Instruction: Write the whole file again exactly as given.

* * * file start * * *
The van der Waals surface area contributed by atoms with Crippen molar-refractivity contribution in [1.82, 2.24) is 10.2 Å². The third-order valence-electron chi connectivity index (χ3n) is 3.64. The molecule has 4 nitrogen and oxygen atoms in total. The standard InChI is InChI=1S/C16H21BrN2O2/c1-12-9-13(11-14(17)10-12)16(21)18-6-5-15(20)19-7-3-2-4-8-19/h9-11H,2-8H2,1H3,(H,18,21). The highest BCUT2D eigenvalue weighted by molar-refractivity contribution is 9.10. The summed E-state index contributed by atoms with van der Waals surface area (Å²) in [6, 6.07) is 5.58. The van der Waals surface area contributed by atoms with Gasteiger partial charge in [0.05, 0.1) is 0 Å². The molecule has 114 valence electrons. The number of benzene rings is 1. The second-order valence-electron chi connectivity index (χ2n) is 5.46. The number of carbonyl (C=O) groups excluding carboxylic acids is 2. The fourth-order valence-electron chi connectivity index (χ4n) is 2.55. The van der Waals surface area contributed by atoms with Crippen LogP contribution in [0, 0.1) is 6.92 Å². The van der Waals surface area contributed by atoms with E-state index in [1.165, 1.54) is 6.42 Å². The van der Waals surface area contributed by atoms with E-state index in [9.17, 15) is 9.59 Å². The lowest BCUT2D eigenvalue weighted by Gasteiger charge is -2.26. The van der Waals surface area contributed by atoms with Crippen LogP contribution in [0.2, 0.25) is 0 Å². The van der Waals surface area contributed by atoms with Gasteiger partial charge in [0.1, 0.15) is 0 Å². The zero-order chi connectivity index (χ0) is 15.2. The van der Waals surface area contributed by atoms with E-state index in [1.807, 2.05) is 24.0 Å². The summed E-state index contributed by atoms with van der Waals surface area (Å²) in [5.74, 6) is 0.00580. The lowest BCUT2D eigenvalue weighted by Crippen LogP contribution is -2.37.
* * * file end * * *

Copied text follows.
The van der Waals surface area contributed by atoms with Crippen molar-refractivity contribution in [1.82, 2.24) is 10.2 Å². The third-order valence-electron chi connectivity index (χ3n) is 3.64. The molecule has 4 nitrogen and oxygen atoms in total. The standard InChI is InChI=1S/C16H21BrN2O2/c1-12-9-13(11-14(17)10-12)16(21)18-6-5-15(20)19-7-3-2-4-8-19/h9-11H,2-8H2,1H3,(H,18,21). The highest BCUT2D eigenvalue weighted by molar-refractivity contribution is 9.10. The summed E-state index contributed by atoms with van der Waals surface area (Å²) in [6, 6.07) is 5.58. The van der Waals surface area contributed by atoms with Gasteiger partial charge in [0.05, 0.1) is 0 Å². The molecule has 114 valence electrons. The number of benzene rings is 1. The second-order valence-electron chi connectivity index (χ2n) is 5.46. The number of carbonyl (C=O) groups excluding carboxylic acids is 2. The fourth-order valence-electron chi connectivity index (χ4n) is 2.55. The van der Waals surface area contributed by atoms with Crippen LogP contribution in [0, 0.1) is 6.92 Å². The van der Waals surface area contributed by atoms with E-state index in [1.165, 1.54) is 6.42 Å². The van der Waals surface area contributed by atoms with E-state index in [9.17, 15) is 9.59 Å². The lowest BCUT2D eigenvalue weighted by Gasteiger charge is -2.26. The van der Waals surface area contributed by atoms with Crippen LogP contribution in [0.2, 0.25) is 0 Å². The van der Waals surface area contributed by atoms with Gasteiger partial charge in [0.1, 0.15) is 0 Å². The zero-order chi connectivity index (χ0) is 15.2. The van der Waals surface area contributed by atoms with E-state index in [1.807, 2.05) is 24.0 Å². The summed E-state index contributed by atoms with van der Waals surface area (Å²) in [5.74, 6) is 0.00580. The lowest BCUT2D eigenvalue weighted by Crippen LogP contribution is -2.37.